The glaciers of Kenai Fjords National Park have formed, shifted, and moved over the course of tens of thousands of years to become the magnanimous sheets of ice you see today. 

The 700-square mile Harding Icefield is the centerpiece of Kenai Fjords, with over 30 individually named glaciers originating from it. 

While visiting Kenai Fjords, you can explore tidewater glaciers, one that terminates the water’s surface. Many of the day cruises will take you to one of Kenai Fjords’ five tidewater glaciers, like Aialik, Northwestern, or Holgate glaciers.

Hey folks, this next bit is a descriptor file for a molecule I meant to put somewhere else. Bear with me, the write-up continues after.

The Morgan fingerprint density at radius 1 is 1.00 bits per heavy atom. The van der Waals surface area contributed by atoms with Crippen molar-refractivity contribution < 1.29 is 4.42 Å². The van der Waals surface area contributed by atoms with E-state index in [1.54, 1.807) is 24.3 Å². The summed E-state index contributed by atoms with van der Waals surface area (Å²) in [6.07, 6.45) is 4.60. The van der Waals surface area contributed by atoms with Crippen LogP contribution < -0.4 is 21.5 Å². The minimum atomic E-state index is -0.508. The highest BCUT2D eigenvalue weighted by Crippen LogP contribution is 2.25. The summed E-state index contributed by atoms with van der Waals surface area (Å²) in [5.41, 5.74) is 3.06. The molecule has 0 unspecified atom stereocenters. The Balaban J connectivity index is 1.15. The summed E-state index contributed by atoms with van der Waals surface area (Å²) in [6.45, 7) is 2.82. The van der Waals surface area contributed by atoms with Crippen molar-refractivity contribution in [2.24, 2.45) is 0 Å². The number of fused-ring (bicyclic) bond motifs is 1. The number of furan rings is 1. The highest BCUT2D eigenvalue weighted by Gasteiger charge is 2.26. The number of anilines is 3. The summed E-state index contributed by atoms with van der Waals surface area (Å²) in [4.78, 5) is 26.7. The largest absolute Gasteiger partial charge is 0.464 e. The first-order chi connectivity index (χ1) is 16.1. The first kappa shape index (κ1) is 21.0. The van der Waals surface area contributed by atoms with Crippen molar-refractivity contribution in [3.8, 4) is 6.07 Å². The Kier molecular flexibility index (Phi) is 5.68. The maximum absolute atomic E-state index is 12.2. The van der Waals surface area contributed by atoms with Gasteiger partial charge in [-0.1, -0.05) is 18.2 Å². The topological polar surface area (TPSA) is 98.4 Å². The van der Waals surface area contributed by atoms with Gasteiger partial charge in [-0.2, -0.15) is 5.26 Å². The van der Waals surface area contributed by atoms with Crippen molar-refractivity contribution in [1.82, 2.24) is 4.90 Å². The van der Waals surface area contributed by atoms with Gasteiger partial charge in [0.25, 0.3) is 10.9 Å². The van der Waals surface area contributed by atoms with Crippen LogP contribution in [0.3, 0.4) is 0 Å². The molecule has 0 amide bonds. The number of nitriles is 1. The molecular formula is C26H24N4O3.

Keep your eye on the face of the glacier for a calving, when a large chunk of the glacier breaks away. The thundering sound of ice falling into the water can be heard for miles.

You can also spot alpine glaciers, like Exit Glacier, which form in mountain basins. 

Nearly 51 percent of the national park is covered by ice, so there is plenty to explore.